After the show, we all hung around the theater thanking Les Merrill, the sound man for making us sound so good, hugging old friends, and not really wanting to leave the feelings and the friendships that we always have at St. Anthony. As we drove away that night we had the warm feeling of friendships renewed, new direction and challenges for this next year, and we are all looking forward to the 25th annual St. Antony Cowboy Poetry Gathering on April 20-21, 2012.



April, 2011
13th Annual Missouri Cowboy Poetry Festival Mountain View, Missouri
~ Celebrating Cowboy Poetry Week

report and photos by Jerry Schleicher

Whoopin' it up in Mountain View

A wagonload of talent came to Mountain View, Missouri for the 13th annual Mountain View Cowboy Poetry and Music Festival, April 15-17, 2011—an all-time record 23 performers from eight states. Since I'd been asked to emcee three big 3-hour shows, I was more than a little concerned that we could give every performer a fair share of time on stage, and still bring each show in on schedule.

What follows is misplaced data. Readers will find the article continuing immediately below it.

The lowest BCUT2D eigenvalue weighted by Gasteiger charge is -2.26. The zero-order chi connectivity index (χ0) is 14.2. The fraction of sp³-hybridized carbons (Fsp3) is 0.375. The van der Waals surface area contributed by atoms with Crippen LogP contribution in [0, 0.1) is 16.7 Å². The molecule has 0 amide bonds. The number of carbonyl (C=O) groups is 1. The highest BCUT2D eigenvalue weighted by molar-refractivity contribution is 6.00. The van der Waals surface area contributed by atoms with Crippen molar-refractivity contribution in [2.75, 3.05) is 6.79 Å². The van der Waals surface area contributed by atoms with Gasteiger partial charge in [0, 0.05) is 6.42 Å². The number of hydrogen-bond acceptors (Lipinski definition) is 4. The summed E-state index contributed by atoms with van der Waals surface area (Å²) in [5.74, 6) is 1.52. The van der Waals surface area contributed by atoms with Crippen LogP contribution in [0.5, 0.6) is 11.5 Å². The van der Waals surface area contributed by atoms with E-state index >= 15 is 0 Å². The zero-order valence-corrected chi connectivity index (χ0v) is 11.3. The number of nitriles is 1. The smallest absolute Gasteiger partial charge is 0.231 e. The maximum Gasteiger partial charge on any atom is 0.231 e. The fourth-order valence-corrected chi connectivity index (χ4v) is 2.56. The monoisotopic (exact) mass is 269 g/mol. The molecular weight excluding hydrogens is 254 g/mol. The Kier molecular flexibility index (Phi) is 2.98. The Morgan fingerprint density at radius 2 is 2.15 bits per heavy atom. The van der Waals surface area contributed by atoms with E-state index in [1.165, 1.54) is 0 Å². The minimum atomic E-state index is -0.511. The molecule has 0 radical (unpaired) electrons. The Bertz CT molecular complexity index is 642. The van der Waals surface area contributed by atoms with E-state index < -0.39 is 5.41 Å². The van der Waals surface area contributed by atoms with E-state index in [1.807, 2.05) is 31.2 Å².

Back row: Abe Reddekopp, John Beltz, Royce Smithey, Jennie Cummings, D.J. Fry, Francine Robison, Bette Duncan, Harold Carpenter, Wanda Williams, Jim Wenzel, and Connie Butler.

Front row: Neal Torrey, Jim Smith, Gail Burton, Ken Lorton, Calvin Wilkins, Buzz Keiper,
Harold Williams, Mike Butler, Jake White, and Hoss Kirgan

But thanks to each performer's cooperation, we got the job done. This year's gathering featured cowboy musicians and poets from Texas, Oklahoma, Kansas, Arkansas, Missouri, Iowa, Illinois and Minnesota, as well as five of the eight winners of the Mountain View 4th Grade Elementary Cowboy Poetry Competition, who recited their poems during the Friday evening show. What's more, nearly every chair was filled in the Mountain View Community Center, with guests from as far away as California, Illinois and Minnesota attending the event.